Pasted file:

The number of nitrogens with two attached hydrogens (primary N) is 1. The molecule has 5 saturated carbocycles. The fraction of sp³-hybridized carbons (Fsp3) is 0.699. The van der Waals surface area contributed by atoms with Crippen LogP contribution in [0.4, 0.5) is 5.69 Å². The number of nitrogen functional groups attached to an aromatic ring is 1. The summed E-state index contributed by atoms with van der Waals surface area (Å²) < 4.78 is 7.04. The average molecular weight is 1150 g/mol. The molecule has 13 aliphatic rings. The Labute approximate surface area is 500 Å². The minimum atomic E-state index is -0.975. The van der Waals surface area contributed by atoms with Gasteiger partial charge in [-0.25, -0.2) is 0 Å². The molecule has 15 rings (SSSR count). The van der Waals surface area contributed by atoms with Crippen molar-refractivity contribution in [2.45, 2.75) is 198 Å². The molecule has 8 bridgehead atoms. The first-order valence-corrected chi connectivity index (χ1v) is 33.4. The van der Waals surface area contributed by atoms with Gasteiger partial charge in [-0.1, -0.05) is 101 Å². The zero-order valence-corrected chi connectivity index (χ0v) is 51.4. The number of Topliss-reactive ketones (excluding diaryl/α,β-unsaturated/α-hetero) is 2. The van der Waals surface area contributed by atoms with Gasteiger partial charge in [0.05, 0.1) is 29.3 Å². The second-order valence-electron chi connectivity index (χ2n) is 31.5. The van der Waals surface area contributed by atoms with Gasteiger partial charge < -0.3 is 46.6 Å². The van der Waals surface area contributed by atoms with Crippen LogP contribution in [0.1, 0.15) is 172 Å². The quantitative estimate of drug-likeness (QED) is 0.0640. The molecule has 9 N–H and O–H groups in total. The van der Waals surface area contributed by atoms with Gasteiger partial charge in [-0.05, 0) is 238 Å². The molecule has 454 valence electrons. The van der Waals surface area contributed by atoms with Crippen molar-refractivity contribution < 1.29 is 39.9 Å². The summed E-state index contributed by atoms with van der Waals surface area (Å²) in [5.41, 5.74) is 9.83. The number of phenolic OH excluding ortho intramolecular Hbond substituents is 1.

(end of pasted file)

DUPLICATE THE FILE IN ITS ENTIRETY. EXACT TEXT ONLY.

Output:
The number of nitrogens with two attached hydrogens (primary N) is 1. The molecule has 5 saturated carbocycles. The fraction of sp³-hybridized carbons (Fsp3) is 0.699. The van der Waals surface area contributed by atoms with Crippen LogP contribution in [0.4, 0.5) is 5.69 Å². The number of nitrogen functional groups attached to an aromatic ring is 1. The summed E-state index contributed by atoms with van der Waals surface area (Å²) < 4.78 is 7.04. The average molecular weight is 1150 g/mol. The molecule has 13 aliphatic rings. The Labute approximate surface area is 500 Å². The minimum atomic E-state index is -0.975. The van der Waals surface area contributed by atoms with Gasteiger partial charge in [-0.25, -0.2) is 0 Å². The molecule has 15 rings (SSSR count). The van der Waals surface area contributed by atoms with Crippen molar-refractivity contribution in [2.45, 2.75) is 198 Å². The molecule has 8 bridgehead atoms. The first-order valence-corrected chi connectivity index (χ1v) is 33.4. The van der Waals surface area contributed by atoms with Gasteiger partial charge in [-0.1, -0.05) is 101 Å². The zero-order valence-corrected chi connectivity index (χ0v) is 51.4. The number of Topliss-reactive ketones (excluding diaryl/α,β-unsaturated/α-hetero) is 2. The van der Waals surface area contributed by atoms with Gasteiger partial charge in [0.05, 0.1) is 29.3 Å². The second-order valence-electron chi connectivity index (χ2n) is 31.5. The van der Waals surface area contributed by atoms with Gasteiger partial charge < -0.3 is 46.6 Å². The van der Waals surface area contributed by atoms with Crippen LogP contribution in [0.1, 0.15) is 172 Å². The quantitative estimate of drug-likeness (QED) is 0.0640. The molecule has 9 N–H and O–H groups in total. The van der Waals surface area contributed by atoms with Gasteiger partial charge in [-0.05, 0) is 238 Å². The molecule has 454 valence electrons. The van der Waals surface area contributed by atoms with Crippen molar-refractivity contribution < 1.29 is 39.9 Å². The summed E-state index contributed by atoms with van der Waals surface area (Å²) in [5.41, 5.74) is 9.83. The number of phenolic OH excluding ortho intramolecular Hbond substituents is 1.